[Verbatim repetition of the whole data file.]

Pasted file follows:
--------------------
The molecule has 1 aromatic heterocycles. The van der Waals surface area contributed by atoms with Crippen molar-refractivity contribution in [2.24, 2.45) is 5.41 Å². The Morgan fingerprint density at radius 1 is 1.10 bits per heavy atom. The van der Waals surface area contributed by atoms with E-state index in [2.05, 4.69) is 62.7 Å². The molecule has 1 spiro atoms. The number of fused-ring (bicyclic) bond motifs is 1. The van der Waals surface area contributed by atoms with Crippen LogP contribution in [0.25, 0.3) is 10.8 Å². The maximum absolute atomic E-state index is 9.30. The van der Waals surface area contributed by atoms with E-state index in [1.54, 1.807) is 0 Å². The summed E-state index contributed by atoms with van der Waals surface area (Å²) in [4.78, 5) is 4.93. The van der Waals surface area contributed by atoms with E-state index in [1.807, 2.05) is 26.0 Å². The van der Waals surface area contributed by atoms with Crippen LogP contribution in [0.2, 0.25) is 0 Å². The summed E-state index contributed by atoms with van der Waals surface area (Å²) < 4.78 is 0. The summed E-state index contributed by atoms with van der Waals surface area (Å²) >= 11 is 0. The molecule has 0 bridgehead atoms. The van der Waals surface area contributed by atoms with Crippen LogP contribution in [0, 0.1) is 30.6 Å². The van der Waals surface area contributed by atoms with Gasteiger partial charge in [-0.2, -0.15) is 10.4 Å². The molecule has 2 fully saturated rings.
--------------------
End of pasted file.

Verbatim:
The molecule has 1 aromatic heterocycles. The van der Waals surface area contributed by atoms with Crippen molar-refractivity contribution in [2.24, 2.45) is 5.41 Å². The Morgan fingerprint density at radius 1 is 1.10 bits per heavy atom. The van der Waals surface area contributed by atoms with E-state index in [2.05, 4.69) is 62.7 Å². The molecule has 1 spiro atoms. The number of fused-ring (bicyclic) bond motifs is 1. The van der Waals surface area contributed by atoms with Crippen LogP contribution in [0.25, 0.3) is 10.8 Å². The maximum absolute atomic E-state index is 9.30. The van der Waals surface area contributed by atoms with E-state index in [1.54, 1.807) is 0 Å². The summed E-state index contributed by atoms with van der Waals surface area (Å²) in [4.78, 5) is 4.93. The van der Waals surface area contributed by atoms with E-state index in [1.807, 2.05) is 26.0 Å². The van der Waals surface area contributed by atoms with Crippen LogP contribution in [0.2, 0.25) is 0 Å². The summed E-state index contributed by atoms with van der Waals surface area (Å²) < 4.78 is 0. The summed E-state index contributed by atoms with van der Waals surface area (Å²) >= 11 is 0. The molecule has 0 bridgehead atoms. The van der Waals surface area contributed by atoms with Crippen LogP contribution in [0, 0.1) is 30.6 Å². The van der Waals surface area contributed by atoms with Gasteiger partial charge in [-0.2, -0.15) is 10.4 Å². The molecule has 2 fully saturated rings.